A few new CurlyWurly bits.

Today I’d like to update my coverage of Cadbury’s CurlyWurly, based on a pair of new acquisitions and a deep search into my own files that turned up a wrapper I hadn’t found when I did my previous CurlyWurly article.

To start, I’ll present this ad that came from the March 10th, 1973 edition of Fleetway’s Lion and Thunder weekly.  I had never seen this one before, but it popped up on eBay and I snagged it:

UK - Cadbury CurlyWurly print ad - March 1973

Next up is a French CurlyWurly wrapper that I received from my friend Cybele over at CandyBlog.   I picked up a French Curly Wurly wrapper of my own during a trip to France in November of 2011, and it featured a mascot and design that the 2010 version did not.

Interestingly, the 2010 French version utilized what was, at the time, the brand new logo design adopted by the UK CurlyWurly:

UK - Cadbury - Curly Wurly - CurlyWurly candy bar wrapper - new design - 2010

Here are both of the French versions, showcasing the evolution of the wrapper design.  It’s interesting how rapidly the French wrapper switched it up:

France - Cadbury - CaramBar - Curly Wurly - chocolate candy bar wrapper - 2010

France - Cadbury - Carambar - Curly Wurly - chocolate candy bar wrapper - November 2011

Finally, my most exciting new CurlyWurly addition: a late-80’s/early-90’s UK wrapper. It’s a major design evolution that my collection has lacked and one I’ve been hunting for, for some time.    I had been able to track down an early 1990’s New Zealand wrapper, thinking it was identical, but it turns out the design is not quite the same at all.

UK - Cadbury's - CurlyWurly - chocolate candy bar wrapper - 1989

New Zealand - Cadbury - Curly Wurly -CurlyWurly - NEW - chocolate candy bar wrapper - early 1990's

If you look at the two logos, they do appear the same at first glance – while a closer look shows many odd differences.  It’s as if the New Zealand branch didn’t have access to the original designs, and based their version on a photo.  Oddly, the letter “l” on the 1989 UK version becomes a number “1” on the New Zealand.  Besides that, the colors and typefaces used are inconsistent.

While I thought I knew all about the relationship between the New Zealand wrapper and the UK – acquiring one has shown me I didn’t know quite as much as I thought.  A fun discovery to be sure.

Eventually, I will go back to revise my original CurlyWurly post and graphic timeline, incorporating these new additions.  That’s all for today’s update.  Hope to see you back here tomorrow.


About Jason Liebig

A New York City based writer, editor and sometimes actor. After spending much of the 1990′s in the comic book business helping tell the stories of Marvel Comics’ X-Men as series editor, he has since split his time between developing his own entertainment properties while still consulting and working on others. Having been described as “the Indiana Jones of lost and forgotten candy”, Jason is one of the country’s premier candy collectors and historians with his discoveries appearing in countless blogs, magazines, newspaper articles, and books. Always happy to share his knowledge and unique perspectives on this colorful part of our popular culture, Jason has consulted with New York’s Museum of Food and Drink and has also been a featured guest on Food Network’s Heavyweights, France’s M6 Capital, and New York’s TheActionRoom.com. My Google Profile+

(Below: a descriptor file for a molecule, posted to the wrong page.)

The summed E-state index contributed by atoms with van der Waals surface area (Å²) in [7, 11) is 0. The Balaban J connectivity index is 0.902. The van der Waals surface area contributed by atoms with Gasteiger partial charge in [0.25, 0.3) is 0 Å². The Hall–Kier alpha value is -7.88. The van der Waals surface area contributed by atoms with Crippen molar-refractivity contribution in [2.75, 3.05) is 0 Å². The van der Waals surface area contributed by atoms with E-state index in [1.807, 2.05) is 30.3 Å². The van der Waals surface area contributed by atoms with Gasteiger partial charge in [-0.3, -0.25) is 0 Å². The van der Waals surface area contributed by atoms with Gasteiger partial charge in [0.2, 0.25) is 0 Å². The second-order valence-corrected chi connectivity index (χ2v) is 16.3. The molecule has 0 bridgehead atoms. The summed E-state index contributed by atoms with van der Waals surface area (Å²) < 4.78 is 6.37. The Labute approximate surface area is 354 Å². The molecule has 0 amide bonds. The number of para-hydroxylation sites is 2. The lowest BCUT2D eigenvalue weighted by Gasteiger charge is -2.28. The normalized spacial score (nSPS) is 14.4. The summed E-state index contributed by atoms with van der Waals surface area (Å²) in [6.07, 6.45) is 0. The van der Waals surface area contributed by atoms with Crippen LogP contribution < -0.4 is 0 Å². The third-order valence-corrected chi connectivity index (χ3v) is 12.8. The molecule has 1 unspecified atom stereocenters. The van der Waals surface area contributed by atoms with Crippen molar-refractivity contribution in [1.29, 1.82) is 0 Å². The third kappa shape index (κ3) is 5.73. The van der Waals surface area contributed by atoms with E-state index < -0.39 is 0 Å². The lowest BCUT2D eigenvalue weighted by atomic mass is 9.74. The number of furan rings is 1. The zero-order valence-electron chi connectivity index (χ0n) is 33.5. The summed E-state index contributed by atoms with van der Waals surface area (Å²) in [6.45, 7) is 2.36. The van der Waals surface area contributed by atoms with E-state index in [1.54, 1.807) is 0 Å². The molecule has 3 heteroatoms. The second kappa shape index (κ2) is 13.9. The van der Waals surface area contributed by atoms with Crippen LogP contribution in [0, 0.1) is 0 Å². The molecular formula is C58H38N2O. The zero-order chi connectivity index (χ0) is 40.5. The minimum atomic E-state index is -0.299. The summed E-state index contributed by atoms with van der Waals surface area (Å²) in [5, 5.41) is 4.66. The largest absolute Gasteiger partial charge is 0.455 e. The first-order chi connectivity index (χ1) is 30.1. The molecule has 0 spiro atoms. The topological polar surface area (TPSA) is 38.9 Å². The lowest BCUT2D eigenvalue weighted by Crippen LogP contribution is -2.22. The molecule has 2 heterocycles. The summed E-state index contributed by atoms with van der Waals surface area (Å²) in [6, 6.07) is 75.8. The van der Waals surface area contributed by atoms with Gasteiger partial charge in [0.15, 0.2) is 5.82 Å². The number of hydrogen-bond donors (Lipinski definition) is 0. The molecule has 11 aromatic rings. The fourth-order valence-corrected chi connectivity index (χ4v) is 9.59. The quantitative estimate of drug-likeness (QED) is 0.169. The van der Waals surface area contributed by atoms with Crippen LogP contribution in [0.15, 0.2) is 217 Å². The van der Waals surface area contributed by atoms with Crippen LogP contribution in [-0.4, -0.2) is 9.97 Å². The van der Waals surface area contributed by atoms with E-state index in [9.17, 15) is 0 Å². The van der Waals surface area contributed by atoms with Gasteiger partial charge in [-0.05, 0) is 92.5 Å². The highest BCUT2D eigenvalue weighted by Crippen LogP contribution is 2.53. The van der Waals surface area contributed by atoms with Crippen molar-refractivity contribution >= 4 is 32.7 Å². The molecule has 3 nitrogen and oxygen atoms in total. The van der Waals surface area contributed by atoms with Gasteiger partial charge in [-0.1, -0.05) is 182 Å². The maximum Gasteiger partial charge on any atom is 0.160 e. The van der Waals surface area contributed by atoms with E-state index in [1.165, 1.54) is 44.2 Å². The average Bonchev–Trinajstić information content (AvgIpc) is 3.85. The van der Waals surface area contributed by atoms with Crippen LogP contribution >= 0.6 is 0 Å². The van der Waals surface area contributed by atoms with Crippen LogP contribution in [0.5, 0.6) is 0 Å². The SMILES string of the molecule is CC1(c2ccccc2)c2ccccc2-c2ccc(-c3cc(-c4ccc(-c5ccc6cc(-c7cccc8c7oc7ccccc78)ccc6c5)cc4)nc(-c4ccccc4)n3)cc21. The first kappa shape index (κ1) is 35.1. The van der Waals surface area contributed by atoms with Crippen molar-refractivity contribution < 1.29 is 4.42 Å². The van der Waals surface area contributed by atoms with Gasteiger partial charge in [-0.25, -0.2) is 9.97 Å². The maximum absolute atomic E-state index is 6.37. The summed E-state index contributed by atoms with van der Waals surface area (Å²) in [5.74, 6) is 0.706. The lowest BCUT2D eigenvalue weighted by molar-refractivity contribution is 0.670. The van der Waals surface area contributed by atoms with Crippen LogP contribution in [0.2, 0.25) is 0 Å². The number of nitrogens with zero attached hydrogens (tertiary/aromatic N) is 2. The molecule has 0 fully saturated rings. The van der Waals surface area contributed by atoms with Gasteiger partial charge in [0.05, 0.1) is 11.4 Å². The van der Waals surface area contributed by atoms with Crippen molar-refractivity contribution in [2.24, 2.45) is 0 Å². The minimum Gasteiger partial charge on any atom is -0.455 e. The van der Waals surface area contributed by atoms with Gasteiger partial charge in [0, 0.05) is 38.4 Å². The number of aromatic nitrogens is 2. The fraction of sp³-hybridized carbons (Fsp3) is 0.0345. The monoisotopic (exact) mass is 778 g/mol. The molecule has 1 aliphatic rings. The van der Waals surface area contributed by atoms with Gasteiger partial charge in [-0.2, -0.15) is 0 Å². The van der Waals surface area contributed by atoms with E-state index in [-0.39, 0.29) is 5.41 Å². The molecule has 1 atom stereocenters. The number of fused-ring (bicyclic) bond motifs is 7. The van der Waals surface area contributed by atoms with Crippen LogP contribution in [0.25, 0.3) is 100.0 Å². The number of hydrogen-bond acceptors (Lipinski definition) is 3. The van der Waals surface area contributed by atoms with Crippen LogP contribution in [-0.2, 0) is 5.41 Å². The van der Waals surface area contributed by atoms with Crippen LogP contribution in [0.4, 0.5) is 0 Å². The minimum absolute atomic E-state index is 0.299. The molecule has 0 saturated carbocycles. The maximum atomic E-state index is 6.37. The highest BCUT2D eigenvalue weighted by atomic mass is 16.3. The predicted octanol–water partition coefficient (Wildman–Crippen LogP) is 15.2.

This entry was posted in 1970's, 1980's, British, Chocolate, Uncategorized and tagged , , , , , , , , , , , , , , . Bookmark the permalink.

3 Responses to A few new CurlyWurly bits.

  1. corduroy cat says:

    after reading your blog for the past week or two, i had a dream about looking for a curly wurly bar last night 😛 i’ve never even tried one!

  2. Daniel says:

    That early 90s NZ wrapper is bloody amazing. As you can probably surmise from Cadbury Schweppes’ Australian address on the wrapper, it’s the very same version we had in Australia. Despite Cadbury having production facilities in Australia, Curly Wurly was never produced locally and always imported from New Zealand until recently. It makes sense, given the specialised equipment I would imagine necessary to produce the crazy confection.

    As well as I can remember, the only two wrapper designs we ever had for Curly Wurly in Australia were that initial, UK-inspired one, and the later ‘curly arms guy’ wrapper that we had up until 2010. At that point we briefly got the UK-produced Curly Wurly, which then of course switched to the Poland-made version.

    (Sorry to write such a long comment, but I know you’re as detail-oriented as I am, so I figured I’d volunteer my recollections.)

  3. Out of interest, I designed this pack whilst working for a Studio in the Midlands UK.It was produced before digital artwork came in ,so all done by patching photo prints and typesetting in place, then specifying colours (pantone) for the printer to match. The original design was done very neatly by myself with markers for client approval. I still have a copy of the original design somewhere! I designed lots of wrappers and seasonal packs ( ie Land of Cadbury Bunny for Easter etc) in the same way, using conventional illustration and artwork. Still at it, but not for Cadbury’s anymore!

Leave a Reply

Your email address will not be published. Required fields are marked *